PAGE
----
The Downfall of the Doomsday Prophets
Democracy cannot survive overpopulation. Human dignity cannot survive it. Convenience and decency cannot survive it. As you put more and more people into the world, the value of life not only declines, but it disappears. It doesn’t matter if someone dies.
What this research paper is about
The doomsday prophets – and there are many of them – project that, within 25 years, the worldwide population will exceed 10 billion souls and that, with so many people to share the scarce resource of this planet, it won’t be long before the day of reckoning is upon us. I disagree with that prophecy.
The UN’s Population Division (UNPD) is widely considered the go-to organisation as far as population forecasting is concerned. Only a couple of weeks ago, UNPD published its latest work on population trends, and they now predict that we will pass 8 billion people on the 15th of November this year and 8.5 billion by 2030. 20 years later, in 2050, we should be up to 9.7 billion. UNPD now expects the peak to be reached sometime in the 2080s at 10.4 billion, after which the number will begin to decline. Only three years ago, UNPD predicted that 11 billion would be passed in the early parts of the 22nd century.
Given how much UNPD has reduced its projections, I decided to uncover the reasons behind. When António Guterres, Secretary-General of the UN, in mid-July presented the key findings in the new paper, (the summary of which you can find here), he spent little time on why the new estimates have been lowered, which is quite remarkable.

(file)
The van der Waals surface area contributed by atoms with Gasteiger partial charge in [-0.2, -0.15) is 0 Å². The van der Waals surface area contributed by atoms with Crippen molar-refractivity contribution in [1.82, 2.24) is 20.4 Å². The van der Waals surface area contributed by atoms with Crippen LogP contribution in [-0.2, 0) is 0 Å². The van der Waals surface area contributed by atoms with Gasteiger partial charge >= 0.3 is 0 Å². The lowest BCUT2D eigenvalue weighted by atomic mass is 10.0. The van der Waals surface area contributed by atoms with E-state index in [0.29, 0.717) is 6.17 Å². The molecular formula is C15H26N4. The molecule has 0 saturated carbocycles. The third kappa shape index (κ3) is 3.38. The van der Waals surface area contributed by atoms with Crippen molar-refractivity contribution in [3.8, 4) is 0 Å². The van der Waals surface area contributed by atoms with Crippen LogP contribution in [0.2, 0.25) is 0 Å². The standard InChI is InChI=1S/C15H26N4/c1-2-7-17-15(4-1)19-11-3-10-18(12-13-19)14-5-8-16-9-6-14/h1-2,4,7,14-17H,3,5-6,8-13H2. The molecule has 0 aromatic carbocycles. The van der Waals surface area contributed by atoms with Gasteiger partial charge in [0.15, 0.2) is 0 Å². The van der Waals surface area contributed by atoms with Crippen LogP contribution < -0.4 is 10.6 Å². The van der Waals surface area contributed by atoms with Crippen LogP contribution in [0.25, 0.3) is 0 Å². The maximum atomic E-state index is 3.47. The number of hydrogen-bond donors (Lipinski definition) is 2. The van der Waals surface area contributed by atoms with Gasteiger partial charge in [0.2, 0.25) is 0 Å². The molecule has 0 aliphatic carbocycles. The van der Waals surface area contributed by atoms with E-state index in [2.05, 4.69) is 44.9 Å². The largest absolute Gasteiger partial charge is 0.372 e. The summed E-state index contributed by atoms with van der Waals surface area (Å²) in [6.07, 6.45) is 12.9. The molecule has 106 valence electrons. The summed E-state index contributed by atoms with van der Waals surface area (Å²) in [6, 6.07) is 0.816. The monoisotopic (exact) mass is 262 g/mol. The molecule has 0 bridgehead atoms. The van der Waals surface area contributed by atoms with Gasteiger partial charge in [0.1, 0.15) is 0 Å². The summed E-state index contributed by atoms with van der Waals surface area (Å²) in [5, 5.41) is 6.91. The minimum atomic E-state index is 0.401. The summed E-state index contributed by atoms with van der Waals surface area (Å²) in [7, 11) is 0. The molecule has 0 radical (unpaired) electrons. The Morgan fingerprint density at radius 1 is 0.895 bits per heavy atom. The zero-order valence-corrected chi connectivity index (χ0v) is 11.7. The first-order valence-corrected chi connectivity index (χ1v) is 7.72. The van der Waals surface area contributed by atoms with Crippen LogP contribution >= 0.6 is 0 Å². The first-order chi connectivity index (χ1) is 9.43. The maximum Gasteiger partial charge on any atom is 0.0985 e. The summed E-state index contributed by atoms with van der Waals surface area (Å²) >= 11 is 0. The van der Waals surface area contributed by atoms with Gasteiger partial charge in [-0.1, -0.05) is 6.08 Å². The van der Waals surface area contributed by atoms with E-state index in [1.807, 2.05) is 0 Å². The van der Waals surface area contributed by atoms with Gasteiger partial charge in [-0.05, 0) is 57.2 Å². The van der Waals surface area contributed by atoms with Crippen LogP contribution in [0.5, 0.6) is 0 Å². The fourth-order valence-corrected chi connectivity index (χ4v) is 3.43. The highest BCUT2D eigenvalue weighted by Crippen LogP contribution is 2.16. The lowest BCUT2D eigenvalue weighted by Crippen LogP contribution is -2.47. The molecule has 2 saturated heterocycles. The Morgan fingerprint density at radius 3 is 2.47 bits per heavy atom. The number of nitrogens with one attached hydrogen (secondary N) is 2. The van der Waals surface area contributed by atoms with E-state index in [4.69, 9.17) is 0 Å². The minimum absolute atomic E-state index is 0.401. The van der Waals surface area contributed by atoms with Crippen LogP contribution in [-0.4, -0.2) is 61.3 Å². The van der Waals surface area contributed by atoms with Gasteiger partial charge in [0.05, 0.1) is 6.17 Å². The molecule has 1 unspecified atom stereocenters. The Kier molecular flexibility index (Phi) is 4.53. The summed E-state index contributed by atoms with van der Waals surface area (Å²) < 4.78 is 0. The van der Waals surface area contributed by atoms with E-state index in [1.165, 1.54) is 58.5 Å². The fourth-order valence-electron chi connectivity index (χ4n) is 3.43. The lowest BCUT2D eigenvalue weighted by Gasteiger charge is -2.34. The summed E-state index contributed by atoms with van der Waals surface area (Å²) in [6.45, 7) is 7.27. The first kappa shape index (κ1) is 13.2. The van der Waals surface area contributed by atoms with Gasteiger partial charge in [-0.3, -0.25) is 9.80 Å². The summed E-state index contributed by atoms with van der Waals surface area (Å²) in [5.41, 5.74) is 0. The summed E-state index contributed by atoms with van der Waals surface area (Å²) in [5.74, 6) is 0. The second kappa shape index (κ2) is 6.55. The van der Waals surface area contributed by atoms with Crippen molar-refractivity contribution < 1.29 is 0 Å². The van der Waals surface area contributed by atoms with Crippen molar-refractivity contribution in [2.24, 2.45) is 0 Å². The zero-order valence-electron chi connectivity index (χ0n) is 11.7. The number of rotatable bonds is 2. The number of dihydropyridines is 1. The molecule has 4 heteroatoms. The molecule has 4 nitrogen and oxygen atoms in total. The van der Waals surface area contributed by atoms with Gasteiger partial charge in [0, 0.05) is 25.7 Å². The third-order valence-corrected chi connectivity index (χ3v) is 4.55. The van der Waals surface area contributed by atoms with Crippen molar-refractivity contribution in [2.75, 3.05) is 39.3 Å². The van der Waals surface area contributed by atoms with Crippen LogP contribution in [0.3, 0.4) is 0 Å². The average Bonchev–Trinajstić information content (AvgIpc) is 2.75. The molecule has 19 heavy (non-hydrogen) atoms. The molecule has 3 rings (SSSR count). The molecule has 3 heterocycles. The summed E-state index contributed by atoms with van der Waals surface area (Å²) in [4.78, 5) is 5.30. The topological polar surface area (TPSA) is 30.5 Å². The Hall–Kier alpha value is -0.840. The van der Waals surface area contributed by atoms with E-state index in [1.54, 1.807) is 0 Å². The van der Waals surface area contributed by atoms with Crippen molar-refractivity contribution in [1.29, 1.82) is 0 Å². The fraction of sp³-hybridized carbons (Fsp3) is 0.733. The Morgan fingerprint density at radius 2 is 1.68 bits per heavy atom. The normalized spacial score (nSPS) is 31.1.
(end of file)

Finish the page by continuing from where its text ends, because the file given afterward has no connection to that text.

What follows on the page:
Instead, he focused on the provision of better healthcare in many countries – particularly reduced child mortality in less developed countries – and how that will drive the total number of people higher. Below, I will argue why you shouldn’t take UNPD’s work at face value; why we will probably never pass 10 billion.
Having said that, I am not suggesting that all the talk about overpopulation causing global warming can now be dismissed – it certainly cannot – but I am suggesting that the doomsday prophets are ignoring some simple facts, which will turn population growth into population decline much faster than projected by UNPD.
A smaller global population is obviously good news vis-à-vis the planet’s scarce resources, and it is also good news as far as climate change is concerned but, before you get too excited, don’t forget that global warming is a function of cumulative CO2 emissions since the beginning of the industrial era. In other words, much damage to our climate has already been done. Whether we peak population-wise half a century earlier than predicted thus far is not going to make a huge difference in terms of melting ice caps, etc., but it has other implications. More on that below.
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A brief recap of UNPD’s latest findings